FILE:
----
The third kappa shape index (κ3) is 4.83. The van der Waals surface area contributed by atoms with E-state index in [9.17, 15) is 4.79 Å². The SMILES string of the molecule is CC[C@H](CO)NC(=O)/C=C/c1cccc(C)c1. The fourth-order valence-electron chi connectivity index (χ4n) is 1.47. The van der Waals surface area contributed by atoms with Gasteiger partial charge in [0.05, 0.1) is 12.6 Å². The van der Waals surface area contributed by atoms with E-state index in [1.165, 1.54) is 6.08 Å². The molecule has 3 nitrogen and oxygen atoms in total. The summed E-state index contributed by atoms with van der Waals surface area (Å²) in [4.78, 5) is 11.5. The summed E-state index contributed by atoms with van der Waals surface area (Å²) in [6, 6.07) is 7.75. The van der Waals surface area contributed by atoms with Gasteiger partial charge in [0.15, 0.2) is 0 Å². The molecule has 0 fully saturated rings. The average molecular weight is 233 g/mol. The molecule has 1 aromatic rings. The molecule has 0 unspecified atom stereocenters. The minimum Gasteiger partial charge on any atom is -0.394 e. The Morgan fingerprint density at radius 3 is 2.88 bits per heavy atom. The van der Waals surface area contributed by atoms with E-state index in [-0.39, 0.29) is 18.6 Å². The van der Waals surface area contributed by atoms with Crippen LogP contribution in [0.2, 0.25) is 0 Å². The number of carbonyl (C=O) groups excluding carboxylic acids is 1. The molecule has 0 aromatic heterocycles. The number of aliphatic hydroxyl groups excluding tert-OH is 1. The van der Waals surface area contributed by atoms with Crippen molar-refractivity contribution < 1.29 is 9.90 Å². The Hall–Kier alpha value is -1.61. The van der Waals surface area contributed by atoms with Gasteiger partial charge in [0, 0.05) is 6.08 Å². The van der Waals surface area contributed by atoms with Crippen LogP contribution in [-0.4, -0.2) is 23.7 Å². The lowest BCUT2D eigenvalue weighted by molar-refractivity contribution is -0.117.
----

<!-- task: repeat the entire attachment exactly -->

The third kappa shape index (κ3) is 4.83. The van der Waals surface area contributed by atoms with E-state index in [9.17, 15) is 4.79 Å². The SMILES string of the molecule is CC[C@H](CO)NC(=O)/C=C/c1cccc(C)c1. The fourth-order valence-electron chi connectivity index (χ4n) is 1.47. The van der Waals surface area contributed by atoms with Gasteiger partial charge in [0.05, 0.1) is 12.6 Å². The van der Waals surface area contributed by atoms with E-state index in [1.165, 1.54) is 6.08 Å². The molecule has 3 nitrogen and oxygen atoms in total. The summed E-state index contributed by atoms with van der Waals surface area (Å²) in [4.78, 5) is 11.5. The summed E-state index contributed by atoms with van der Waals surface area (Å²) in [6, 6.07) is 7.75. The van der Waals surface area contributed by atoms with Gasteiger partial charge in [0.15, 0.2) is 0 Å². The molecule has 0 fully saturated rings. The average molecular weight is 233 g/mol. The molecule has 1 aromatic rings. The molecule has 0 unspecified atom stereocenters. The minimum Gasteiger partial charge on any atom is -0.394 e. The Morgan fingerprint density at radius 3 is 2.88 bits per heavy atom. The van der Waals surface area contributed by atoms with E-state index in [-0.39, 0.29) is 18.6 Å². The van der Waals surface area contributed by atoms with Crippen LogP contribution in [0.2, 0.25) is 0 Å². The number of carbonyl (C=O) groups excluding carboxylic acids is 1. The molecule has 0 aromatic heterocycles. The number of aliphatic hydroxyl groups excluding tert-OH is 1. The van der Waals surface area contributed by atoms with Crippen molar-refractivity contribution < 1.29 is 9.90 Å². The Hall–Kier alpha value is -1.61. The van der Waals surface area contributed by atoms with Gasteiger partial charge in [0, 0.05) is 6.08 Å². The van der Waals surface area contributed by atoms with Crippen LogP contribution in [-0.4, -0.2) is 23.7 Å². The lowest BCUT2D eigenvalue weighted by molar-refractivity contribution is -0.117.